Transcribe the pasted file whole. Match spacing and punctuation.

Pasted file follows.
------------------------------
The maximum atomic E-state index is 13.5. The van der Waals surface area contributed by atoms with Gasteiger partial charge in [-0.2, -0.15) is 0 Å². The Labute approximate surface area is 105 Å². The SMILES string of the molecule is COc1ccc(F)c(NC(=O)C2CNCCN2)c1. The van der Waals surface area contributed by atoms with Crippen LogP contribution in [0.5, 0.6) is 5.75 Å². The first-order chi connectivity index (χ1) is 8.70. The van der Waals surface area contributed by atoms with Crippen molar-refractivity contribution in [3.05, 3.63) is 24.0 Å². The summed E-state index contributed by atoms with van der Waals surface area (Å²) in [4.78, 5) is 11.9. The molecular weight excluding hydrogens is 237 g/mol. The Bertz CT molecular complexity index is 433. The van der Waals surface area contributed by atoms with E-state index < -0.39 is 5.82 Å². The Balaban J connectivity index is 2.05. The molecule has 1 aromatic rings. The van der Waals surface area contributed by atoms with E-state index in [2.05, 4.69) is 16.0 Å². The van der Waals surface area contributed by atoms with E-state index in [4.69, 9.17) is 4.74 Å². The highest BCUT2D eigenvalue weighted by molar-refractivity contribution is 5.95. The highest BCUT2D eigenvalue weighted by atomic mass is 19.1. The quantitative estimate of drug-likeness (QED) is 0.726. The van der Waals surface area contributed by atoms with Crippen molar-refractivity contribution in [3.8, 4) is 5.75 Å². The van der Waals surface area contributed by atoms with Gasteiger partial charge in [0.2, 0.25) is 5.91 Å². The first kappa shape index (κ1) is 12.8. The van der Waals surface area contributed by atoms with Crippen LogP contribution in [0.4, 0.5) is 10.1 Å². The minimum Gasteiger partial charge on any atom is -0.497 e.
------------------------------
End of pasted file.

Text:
The maximum atomic E-state index is 13.5. The van der Waals surface area contributed by atoms with Gasteiger partial charge in [-0.2, -0.15) is 0 Å². The Labute approximate surface area is 105 Å². The SMILES string of the molecule is COc1ccc(F)c(NC(=O)C2CNCCN2)c1. The van der Waals surface area contributed by atoms with Crippen LogP contribution in [0.5, 0.6) is 5.75 Å². The first-order chi connectivity index (χ1) is 8.70. The van der Waals surface area contributed by atoms with Crippen molar-refractivity contribution in [3.05, 3.63) is 24.0 Å². The summed E-state index contributed by atoms with van der Waals surface area (Å²) in [4.78, 5) is 11.9. The molecular weight excluding hydrogens is 237 g/mol. The Bertz CT molecular complexity index is 433. The van der Waals surface area contributed by atoms with E-state index < -0.39 is 5.82 Å². The Balaban J connectivity index is 2.05. The molecule has 1 aromatic rings. The van der Waals surface area contributed by atoms with E-state index in [2.05, 4.69) is 16.0 Å². The van der Waals surface area contributed by atoms with E-state index in [4.69, 9.17) is 4.74 Å². The highest BCUT2D eigenvalue weighted by molar-refractivity contribution is 5.95. The highest BCUT2D eigenvalue weighted by atomic mass is 19.1. The quantitative estimate of drug-likeness (QED) is 0.726. The van der Waals surface area contributed by atoms with Crippen molar-refractivity contribution in [3.8, 4) is 5.75 Å². The van der Waals surface area contributed by atoms with Gasteiger partial charge in [0.2, 0.25) is 5.91 Å². The first kappa shape index (κ1) is 12.8. The van der Waals surface area contributed by atoms with Crippen LogP contribution in [0.4, 0.5) is 10.1 Å². The minimum Gasteiger partial charge on any atom is -0.497 e.